An obscure skate video maker from Kansas City, Missouri…..Missouri, who would've thought. He eventually filled me in that the links he'd been sending me were excerpts from a documentary he'd been working on and it was almost finished. I was definitely intrigued to see the final product, especially considering the bizarre nature of the stuff he had been sending me and also that the documentary featured Pontus Alv, Arto Saari, Chris Mulhern and Greg Hunt. The final project, entitled "Symirrioretry", premiered in Kansas City recently, and just as I started helping Andrew set up a NY premiere for the film he sent me an email and told me that he decided to post the video online for free. And he sent me a link.
So, after all that, the video is up and ready for viewing. And the final project is definitely just as intriguing as the short teasers that had been laid into my email inbox like breadcrumbs to a bear trap. Andrew tells the story and conveys his message in a way that I would say has not yet been done before in skateboarding. In a way, he leaves you to decipher and figure out what the message is for yourself. He may even leave you scratching your head. But his brave and risky approach definitely leaves a strong impression on you and I doubt you'll walk away from this film without being affected in some way. "Symirroretry" taps into a similar message as the German documentary from 2013 called "Pushed", coincidentally also including Pontus Alv, yet I'd say his unconventional story-telling technique gives him a more powerful voice as the filmmaker. It's a strong project and Lovgren should be proud of the final result.
Set aside 40 minutes of an evening this week and cue it up on your Netflix box. And then let us know what you thought.
I finally got the chance to visit the Magenta HQ and the home of Leo Valls this summer when I flew into Bordeaux, France for the premiere of Static IV. We figured it was as good a time as any to shoot a SKATE Bordeaux episode for Ride Channel so we could capture all of these things together in one swoop. It was a rad time and I have to thank Leo and the skate scene of Bordeaux for their hospitality. Enjoy the show!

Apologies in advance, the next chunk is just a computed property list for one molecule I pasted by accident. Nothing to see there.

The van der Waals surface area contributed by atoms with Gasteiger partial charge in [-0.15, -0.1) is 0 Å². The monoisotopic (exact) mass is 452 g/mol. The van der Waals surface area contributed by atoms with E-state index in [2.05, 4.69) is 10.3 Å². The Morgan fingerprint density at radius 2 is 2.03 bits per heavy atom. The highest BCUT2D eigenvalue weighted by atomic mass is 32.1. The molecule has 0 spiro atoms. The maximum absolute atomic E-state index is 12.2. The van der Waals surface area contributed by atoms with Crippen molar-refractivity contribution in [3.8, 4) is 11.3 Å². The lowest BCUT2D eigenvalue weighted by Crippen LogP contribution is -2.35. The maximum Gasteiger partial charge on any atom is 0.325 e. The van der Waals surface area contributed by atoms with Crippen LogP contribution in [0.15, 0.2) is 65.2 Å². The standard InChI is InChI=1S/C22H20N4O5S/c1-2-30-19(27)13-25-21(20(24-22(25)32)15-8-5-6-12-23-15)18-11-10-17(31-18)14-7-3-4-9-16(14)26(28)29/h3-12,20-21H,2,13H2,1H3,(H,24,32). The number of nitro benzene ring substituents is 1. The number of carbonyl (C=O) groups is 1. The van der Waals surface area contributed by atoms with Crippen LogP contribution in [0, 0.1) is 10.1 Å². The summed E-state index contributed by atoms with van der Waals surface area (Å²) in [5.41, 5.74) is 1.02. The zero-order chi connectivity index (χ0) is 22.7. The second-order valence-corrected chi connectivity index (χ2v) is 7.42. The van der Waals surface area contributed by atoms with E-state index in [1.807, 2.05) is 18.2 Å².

In this installment of 'Versus', we have Polar's Hjalte Halberg and Aaron Herrington, Bronze's Joseph Delgado, and Hopps' Brian Clarke facing off before a session starts in downtown Manhattan. Really sick to see these four skaters, who usually roll with their own respective crews, here in one place. Warning: video contains a Right Said Fred song, nollie bigger spins, and middle aged tourists.
In this piece Nick Jensen takes us inside of his studio in London to give us a glimpse at the process behind the creation of several Isle graphics from conception to realization, and provides us with some insight into some of the symbolism and meaning behind the boards. Nick's attention to detail and meticulousness behind the method he employs to create these images is remarkable and we're stoked to be able to provide you with this look into his work.
Kevin Tierney's part was the introduction to the surprise 'Static V' video at the world premiere in NYC on May 1st for good reason. Kevin was one of the earliest choices for the Static IV project because of his original style and his overall hilarious personality. And also, as a Queens native, Kevin's skating maintains a truly New York City vibe and flavor and added a lot of the overall feel of the video.